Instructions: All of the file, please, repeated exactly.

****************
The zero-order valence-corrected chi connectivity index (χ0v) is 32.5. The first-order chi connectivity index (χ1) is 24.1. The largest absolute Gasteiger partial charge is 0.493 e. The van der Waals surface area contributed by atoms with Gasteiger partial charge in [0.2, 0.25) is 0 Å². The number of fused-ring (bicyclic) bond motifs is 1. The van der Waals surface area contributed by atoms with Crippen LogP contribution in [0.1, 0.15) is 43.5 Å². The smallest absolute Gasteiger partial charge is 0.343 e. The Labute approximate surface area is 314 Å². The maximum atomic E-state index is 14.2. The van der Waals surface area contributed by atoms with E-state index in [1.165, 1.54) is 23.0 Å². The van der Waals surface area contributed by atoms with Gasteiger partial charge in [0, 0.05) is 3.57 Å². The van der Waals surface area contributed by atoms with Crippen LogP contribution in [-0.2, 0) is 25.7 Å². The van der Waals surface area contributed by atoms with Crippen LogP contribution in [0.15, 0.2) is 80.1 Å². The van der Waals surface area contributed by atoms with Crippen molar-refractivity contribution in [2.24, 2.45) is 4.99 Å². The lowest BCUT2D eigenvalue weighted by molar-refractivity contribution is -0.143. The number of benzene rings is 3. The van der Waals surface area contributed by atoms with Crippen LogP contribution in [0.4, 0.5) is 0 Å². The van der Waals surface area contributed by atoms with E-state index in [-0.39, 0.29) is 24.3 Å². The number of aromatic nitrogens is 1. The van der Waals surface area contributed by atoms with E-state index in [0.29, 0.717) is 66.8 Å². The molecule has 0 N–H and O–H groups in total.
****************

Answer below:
The zero-order valence-corrected chi connectivity index (χ0v) is 32.5. The first-order chi connectivity index (χ1) is 24.1. The largest absolute Gasteiger partial charge is 0.493 e. The van der Waals surface area contributed by atoms with Gasteiger partial charge in [0.2, 0.25) is 0 Å². The number of fused-ring (bicyclic) bond motifs is 1. The van der Waals surface area contributed by atoms with Crippen LogP contribution in [0.1, 0.15) is 43.5 Å². The smallest absolute Gasteiger partial charge is 0.343 e. The Labute approximate surface area is 314 Å². The maximum atomic E-state index is 14.2. The van der Waals surface area contributed by atoms with E-state index in [1.165, 1.54) is 23.0 Å². The van der Waals surface area contributed by atoms with Gasteiger partial charge in [0, 0.05) is 3.57 Å². The van der Waals surface area contributed by atoms with Crippen LogP contribution in [-0.2, 0) is 25.7 Å². The van der Waals surface area contributed by atoms with Crippen LogP contribution in [0.15, 0.2) is 80.1 Å². The van der Waals surface area contributed by atoms with Crippen molar-refractivity contribution in [2.24, 2.45) is 4.99 Å². The lowest BCUT2D eigenvalue weighted by molar-refractivity contribution is -0.143. The number of benzene rings is 3. The van der Waals surface area contributed by atoms with Crippen LogP contribution in [0.4, 0.5) is 0 Å². The van der Waals surface area contributed by atoms with E-state index in [-0.39, 0.29) is 24.3 Å². The number of aromatic nitrogens is 1. The van der Waals surface area contributed by atoms with E-state index in [0.29, 0.717) is 66.8 Å². The molecule has 0 N–H and O–H groups in total.